“We women talk too much, nevertheless we only say half of what we know.” Nancy Witcher Astor, Viscountess
There’s a deeply entrenched stereotype that portrays women as extremely talkative or, at least, much much chatty than men. Ask most people, both men and women, they will agree, but is this merely a subjective facet or does it indeed reflect reality? A new study teases out a more accurate picture on the matter. Researchers at Northwestern University found that in the end it all boils down to context, and that in some cases men are the real chatterboxes.
The communication patterns or both men and women have been of great interest to researchers, but so far studies have turned in mixed results and have made the matter controversial. For instance, a University of California study from 2007 that made a meta-analysis of previously published studies investing men and women communication patterns found that in fact men are the most talkative. Older studies report that women chat more, while others report that there’s no actual difference. It’s very confusing, and like most psychological studies the mixed results stem from an inconsistent common frame of reference. Some studies rely on self-reporting (subjectivity limitation), while others make direct observations (the ‘being-watched’ syndrome that causes people to act and respond differently).
Northeastern professor David Lazer and his team took a different approach. Making use of the technology at their disposal, the researchers employed “sociometers” – wearable devices roughly the size of a smartphone that quantify social interactions. These were fitted to 79 students and 54 call-centre employees who were involved in two distinct social settings: a University environment where the participants were divided into groups and asked to work on a project, and a work situation in which employees were tracked during twelve one-hour lunch breaks.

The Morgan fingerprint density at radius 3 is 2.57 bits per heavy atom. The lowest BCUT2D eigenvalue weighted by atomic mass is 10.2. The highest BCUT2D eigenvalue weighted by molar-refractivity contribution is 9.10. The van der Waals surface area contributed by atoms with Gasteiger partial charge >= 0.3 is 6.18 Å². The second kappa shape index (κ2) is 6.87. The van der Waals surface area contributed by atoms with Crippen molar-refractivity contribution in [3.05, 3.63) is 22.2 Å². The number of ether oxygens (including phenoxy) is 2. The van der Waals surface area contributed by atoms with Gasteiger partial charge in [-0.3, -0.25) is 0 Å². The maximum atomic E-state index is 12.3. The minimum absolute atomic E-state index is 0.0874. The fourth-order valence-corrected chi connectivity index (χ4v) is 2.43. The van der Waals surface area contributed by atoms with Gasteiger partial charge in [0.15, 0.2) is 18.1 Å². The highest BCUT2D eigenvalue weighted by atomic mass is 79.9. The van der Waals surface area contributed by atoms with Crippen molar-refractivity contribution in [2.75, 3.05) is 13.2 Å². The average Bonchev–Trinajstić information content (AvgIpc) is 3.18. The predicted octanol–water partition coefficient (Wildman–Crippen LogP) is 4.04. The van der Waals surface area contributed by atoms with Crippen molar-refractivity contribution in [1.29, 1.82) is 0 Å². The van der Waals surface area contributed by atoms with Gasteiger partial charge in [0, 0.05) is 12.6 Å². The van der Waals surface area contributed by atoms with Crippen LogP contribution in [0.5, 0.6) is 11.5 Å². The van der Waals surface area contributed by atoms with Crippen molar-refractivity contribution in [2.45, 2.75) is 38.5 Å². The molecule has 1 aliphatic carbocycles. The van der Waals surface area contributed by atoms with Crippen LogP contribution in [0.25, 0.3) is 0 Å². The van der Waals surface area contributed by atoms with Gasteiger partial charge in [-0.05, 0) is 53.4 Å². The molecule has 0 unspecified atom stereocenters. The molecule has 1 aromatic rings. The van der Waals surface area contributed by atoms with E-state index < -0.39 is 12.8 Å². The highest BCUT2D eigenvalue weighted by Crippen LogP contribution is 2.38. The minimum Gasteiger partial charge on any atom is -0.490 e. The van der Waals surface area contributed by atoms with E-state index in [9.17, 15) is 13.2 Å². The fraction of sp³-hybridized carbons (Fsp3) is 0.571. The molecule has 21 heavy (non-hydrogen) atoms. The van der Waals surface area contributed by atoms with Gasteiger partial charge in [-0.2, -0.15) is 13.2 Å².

During the task-based, university setting conversations were dominated by men and women, in turn, depending on how large the group was. When the groups consisted of six or more participants, it was men who did the most talking, whereas women spent more time than men speaking with just one or two other people when the task was collaborative (62% more talkative than men). During the lunch-break setting, women were found to be slightly more likely than men to engage in conversations, both long and short-duration. This reported difference, however, is so slight that the researchers couldn’t infer which of the two genders was definitely more talkative.
“In the one setting that is more collaborative we see the women choosing to work together, and when you work together you tend to talk more,” said Lazer, who is also co-director of the NULab for Texts, Maps, and Networks, Northeastern’s research-based center for digital humanities and computational social science. “So it’s a very particular scenario that leads to more interactions. The real story here is there’s an interplay between the setting and gender which created this difference.”
Where does the notion that women ‘fill the air’ come from then? It is possible that this stereotype forms during childhood. Girls language skills develop earlier, enabling them to become articulate at a younger age, and it may be possible that this notion stuck with us ever since we were very little. This idea, too, seems to be flawed as studies have failed to report a significant difference in the amount of spoken words by gender in children.
While men and women are indeed biologically and, in some instances, cognitively different, it may be the case that we’ve been brainwashed by society into exaggerating the gender gap. Then again, maybe men are really from Mars and women from Venus.
Tibi is a science journalist and co-founder of ZME Science. He writes mainly about emerging tech, physics, climate, and space. In his spare time, Tibi likes to make weird music on his computer and groom felines.